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Subject: Carbon coating objects for SEM/EDS

Carbon coating objects for SEM/EDS

From: Kilian Anheuser <kilian.anheuser>
Date: Monday, February 2, 2004
Suzanne Davis <davissl [at] umich__edu> writes

>The geologists usually coat their samples for SEM with carbon. As I
>understand it, this helps prevent stray X-rays from nearby areas
>from interfering with analysis of the particular spot you wish to
>analyze. We are placing the entire seal (they are quite small) in
>the SEM chamber and our analyses would be more reliable if we could
>coat the seals themselves with the carbon. Does anyone have
>experience doing this?
>... We coated a glass slide this way, and I find that the
>graphite is very easy to remove with ethanol:de-ionized water in a
>1:1 ratio. I feel fairly confident that the coating can be applied
>and removed without difficulty, but I would be interested to hear
>from the conservation-science community any opinions/experiences in
>using a coating on small objects for SEM.

The purpose of the carbon coating is in fact to obtain an
electrically conductive surface which is necessary with traditional
scanning electron microscopes to avoid charging of the surface. If
an electrical charge builds up on the surface, the incident electron
beam is deflected. Image quality deteriorates very significantly as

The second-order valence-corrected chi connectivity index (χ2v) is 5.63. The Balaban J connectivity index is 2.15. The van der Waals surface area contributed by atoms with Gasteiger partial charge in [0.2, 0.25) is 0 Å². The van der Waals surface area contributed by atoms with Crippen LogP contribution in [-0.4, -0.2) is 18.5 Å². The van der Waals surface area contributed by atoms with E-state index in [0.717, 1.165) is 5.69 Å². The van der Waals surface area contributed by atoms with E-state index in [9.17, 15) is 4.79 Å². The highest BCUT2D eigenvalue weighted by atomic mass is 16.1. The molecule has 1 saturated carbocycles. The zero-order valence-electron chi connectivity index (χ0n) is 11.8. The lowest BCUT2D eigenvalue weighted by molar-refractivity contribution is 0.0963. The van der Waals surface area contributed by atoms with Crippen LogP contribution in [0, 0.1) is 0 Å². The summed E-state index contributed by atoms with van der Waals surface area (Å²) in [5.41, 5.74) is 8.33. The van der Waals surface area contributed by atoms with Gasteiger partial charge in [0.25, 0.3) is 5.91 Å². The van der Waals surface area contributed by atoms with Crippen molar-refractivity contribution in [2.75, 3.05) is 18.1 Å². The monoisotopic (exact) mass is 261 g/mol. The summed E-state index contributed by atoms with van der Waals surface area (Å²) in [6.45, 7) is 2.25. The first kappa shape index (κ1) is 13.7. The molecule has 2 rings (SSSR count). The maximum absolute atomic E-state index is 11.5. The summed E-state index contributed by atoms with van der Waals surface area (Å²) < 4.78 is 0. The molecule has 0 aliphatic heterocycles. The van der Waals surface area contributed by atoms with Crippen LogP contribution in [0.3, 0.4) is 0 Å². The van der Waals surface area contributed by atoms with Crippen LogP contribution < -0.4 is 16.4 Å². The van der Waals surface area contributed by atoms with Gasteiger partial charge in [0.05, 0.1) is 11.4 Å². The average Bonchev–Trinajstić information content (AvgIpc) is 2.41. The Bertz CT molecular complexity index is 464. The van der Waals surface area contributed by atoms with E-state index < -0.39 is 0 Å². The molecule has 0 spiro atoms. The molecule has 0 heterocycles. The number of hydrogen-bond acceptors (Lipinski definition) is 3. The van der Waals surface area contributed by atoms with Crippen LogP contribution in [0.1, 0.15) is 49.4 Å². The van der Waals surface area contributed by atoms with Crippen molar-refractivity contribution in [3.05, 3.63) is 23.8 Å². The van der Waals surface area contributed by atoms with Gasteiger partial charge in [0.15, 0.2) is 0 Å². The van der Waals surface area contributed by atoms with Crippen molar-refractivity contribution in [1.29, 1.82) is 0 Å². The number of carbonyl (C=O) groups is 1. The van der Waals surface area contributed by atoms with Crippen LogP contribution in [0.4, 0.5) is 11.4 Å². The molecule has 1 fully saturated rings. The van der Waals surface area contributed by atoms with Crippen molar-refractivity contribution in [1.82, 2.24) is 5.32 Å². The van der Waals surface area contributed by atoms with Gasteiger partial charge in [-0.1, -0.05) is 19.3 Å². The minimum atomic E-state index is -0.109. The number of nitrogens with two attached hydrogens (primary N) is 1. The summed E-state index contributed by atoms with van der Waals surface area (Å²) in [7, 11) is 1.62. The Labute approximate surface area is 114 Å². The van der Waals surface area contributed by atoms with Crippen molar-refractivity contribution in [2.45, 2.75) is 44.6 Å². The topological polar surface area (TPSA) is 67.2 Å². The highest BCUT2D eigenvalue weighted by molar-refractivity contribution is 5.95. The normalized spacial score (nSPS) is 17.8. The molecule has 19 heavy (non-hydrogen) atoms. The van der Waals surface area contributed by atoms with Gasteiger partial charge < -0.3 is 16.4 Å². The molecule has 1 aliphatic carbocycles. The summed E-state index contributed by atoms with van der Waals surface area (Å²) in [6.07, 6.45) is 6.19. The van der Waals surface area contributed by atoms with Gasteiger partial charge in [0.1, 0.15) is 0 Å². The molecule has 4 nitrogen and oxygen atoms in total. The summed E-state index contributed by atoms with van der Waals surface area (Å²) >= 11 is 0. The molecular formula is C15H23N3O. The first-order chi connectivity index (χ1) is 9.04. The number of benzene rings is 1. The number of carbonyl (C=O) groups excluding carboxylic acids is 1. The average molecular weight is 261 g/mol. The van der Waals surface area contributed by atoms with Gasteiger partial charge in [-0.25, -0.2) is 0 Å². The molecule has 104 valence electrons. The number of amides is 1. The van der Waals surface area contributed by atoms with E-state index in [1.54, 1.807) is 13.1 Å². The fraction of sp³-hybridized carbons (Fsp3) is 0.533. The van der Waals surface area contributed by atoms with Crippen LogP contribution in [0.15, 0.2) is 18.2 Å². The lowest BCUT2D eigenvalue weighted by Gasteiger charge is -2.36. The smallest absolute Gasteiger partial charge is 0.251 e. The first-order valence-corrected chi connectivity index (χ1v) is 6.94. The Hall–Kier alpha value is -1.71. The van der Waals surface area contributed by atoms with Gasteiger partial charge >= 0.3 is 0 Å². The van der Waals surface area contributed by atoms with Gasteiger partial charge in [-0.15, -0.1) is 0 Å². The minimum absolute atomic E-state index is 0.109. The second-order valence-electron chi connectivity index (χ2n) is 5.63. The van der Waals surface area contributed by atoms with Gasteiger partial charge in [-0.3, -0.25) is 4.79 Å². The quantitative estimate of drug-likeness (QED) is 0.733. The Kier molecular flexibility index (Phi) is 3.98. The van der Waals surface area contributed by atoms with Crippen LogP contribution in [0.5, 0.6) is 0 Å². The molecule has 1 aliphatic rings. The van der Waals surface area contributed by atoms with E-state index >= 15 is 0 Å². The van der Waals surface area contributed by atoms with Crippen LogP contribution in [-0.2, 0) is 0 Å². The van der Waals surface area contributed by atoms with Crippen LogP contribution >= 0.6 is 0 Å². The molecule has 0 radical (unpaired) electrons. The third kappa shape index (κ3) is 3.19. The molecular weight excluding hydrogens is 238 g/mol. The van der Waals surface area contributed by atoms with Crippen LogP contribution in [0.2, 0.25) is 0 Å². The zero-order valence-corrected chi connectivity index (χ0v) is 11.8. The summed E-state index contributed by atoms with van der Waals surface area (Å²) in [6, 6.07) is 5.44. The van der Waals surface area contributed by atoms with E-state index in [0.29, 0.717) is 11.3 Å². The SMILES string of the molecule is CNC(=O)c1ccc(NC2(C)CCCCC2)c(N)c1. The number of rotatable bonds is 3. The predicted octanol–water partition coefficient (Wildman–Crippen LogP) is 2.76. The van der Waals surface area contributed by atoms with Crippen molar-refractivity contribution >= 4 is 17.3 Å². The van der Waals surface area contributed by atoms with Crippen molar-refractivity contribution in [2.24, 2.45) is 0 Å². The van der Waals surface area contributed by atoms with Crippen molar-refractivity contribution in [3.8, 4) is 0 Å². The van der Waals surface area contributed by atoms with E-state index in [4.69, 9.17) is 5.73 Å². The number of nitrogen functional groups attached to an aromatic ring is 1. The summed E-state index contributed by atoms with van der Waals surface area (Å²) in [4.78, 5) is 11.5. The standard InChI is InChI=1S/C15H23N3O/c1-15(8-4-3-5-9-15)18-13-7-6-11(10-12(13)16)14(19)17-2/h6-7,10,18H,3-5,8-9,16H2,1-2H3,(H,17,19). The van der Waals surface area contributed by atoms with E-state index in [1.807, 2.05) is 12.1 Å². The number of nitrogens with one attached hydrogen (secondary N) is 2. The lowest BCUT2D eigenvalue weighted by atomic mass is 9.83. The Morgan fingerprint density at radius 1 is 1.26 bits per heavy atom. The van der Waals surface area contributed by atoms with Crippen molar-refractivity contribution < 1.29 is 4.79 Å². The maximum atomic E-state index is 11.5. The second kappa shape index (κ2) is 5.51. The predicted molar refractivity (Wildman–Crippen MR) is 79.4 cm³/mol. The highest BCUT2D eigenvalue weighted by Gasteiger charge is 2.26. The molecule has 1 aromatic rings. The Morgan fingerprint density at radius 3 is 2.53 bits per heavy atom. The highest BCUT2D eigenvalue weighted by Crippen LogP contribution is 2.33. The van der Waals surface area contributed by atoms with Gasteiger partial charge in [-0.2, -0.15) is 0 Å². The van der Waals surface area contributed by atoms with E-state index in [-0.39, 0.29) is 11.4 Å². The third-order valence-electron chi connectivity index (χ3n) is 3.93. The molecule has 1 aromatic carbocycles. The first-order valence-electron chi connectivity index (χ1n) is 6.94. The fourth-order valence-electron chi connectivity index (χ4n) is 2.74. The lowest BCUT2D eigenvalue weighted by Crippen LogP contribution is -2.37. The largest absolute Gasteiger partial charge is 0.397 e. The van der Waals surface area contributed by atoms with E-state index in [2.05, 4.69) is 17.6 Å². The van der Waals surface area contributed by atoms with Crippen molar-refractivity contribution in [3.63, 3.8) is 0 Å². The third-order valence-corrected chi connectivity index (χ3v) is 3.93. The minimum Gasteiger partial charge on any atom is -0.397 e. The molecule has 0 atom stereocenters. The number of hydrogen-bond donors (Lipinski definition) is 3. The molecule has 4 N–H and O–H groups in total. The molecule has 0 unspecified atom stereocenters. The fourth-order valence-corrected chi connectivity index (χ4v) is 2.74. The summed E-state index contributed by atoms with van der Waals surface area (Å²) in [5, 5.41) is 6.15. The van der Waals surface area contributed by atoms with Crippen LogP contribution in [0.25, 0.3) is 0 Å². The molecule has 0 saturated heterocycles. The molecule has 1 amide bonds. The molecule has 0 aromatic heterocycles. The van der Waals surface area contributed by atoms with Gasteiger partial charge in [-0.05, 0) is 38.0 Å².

a result, and analysis may be affected, too.

A glass slide, having a vitrified smooth surface, is indeed easy to
clean. You'll find the situation very different with porous stones,
as your seals are likely to be. Stone conservators often find it
rather difficult to clean soot deposits from stone objects which
have been rescued from a building on fire, which is essentially the
same problem. I would strongly recommend not to carbon coat your

Today, low vacuum scanning electron microscopes become increasingly
available at many institutions. These instruments perform imaging
and qualitative analysis (which should be sufficient for a general
identification of the type of stone in your seals) without requiring
a conductive surface. The object is simply put into the SEM chamber
as it is. My recommendation is that you find a low vacuum SEM which
should surely be available in one of the scientific departments of
your University. They are not that rare any more.

Dr Kilian Anheuser
Conservateur responsable du laboratoire, des ateliers de
    restauration et de la conservation preventive
Musee d'art et d'histoire
Rue Charles-Galland 2
Case postale 3432
1211 Geneve 3
+41 22 418 2520
Fax: +41 22 418 2601

                  Conservation DistList Instance 17:53
                Distributed: Wednesday, February 4, 2004
                       Message Id: cdl-17-53-002
Received on Monday, 2 February, 2004

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